High on Expectations

We’ve all heard of the phrase “lower your expectations”. You may have been told this when searching for your perfect soulmate (who you know is definitely out there) and wound up settling (because your expectations were indeed too high) for the first person who went on a second date with you. 

There are currently some interesting perspectives and debates in relationship science on whether having high or low expectations will lead to a better relationship. So place your bets now on which one you think is better.

If you’re like most people, your gut instinct is that having high expectations is worse because there is a higher chance that those expectations aren’t met. According to interdependence theory, unmet expectations are detrimental to a relationship. Expectations are unmet when the perceived relationship falls below one’s belief of what they deserve, which results in dissatisfaction.

For example, let’s say you want your partner to be perfect. Perfection is virtually impossible to achieve, so your expectations will most likely not be met. Having this extreme expectation has been found to not only negatively impact one’s own satisfaction and commitment, but also negatively affect their partner’s satisfaction

Even if you don’t demand perfection from your partner, what if you hold “irrational” beliefs —like your partner should be able to read your mind, or they should always be excellent in bed? When comparing couples with high, irrational expectations to those with low, realistic expectations, those who were irrational were found to be less satisfied in their relationships and estimated lower satisfaction levels at a future point in time.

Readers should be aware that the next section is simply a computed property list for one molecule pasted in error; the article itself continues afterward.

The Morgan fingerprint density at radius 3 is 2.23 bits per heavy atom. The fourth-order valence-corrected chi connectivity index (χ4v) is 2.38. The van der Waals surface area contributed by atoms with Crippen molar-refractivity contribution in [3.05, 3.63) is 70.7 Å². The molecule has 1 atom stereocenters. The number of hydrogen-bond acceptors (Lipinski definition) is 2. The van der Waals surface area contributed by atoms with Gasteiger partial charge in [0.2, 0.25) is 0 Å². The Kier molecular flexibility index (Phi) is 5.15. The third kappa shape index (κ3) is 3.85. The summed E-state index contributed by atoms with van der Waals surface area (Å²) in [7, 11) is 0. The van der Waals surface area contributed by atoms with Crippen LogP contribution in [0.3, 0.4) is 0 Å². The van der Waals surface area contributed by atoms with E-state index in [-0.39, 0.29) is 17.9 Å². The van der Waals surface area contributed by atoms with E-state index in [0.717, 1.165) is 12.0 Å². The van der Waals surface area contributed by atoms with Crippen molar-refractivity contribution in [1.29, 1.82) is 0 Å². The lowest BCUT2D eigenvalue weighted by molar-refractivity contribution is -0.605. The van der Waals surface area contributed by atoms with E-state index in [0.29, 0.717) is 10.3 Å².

However, there is contradictory evidence advocating for holding high levels of romantic beliefs. It was found that those who had high or low levels of romantic beliefs did not differ in how many expectations were met by their current relationships. This suggests that whether or not you have high or low expectations, they’ll still be fulfilled at a similar rate. This may be because someone with strong romantic beliefs may idealize their partner —hoping for and actively changing their behavior and mindset to form a more positive perception of their relationship. 

There is no conclusion that can be made today on where your expectations should be, so apologies that you can’t cash out your bet. Though, I can make one recommendation and that is to ask yourself what your expectations are and to evaluate them. Know what you want and how strongly you stand on them.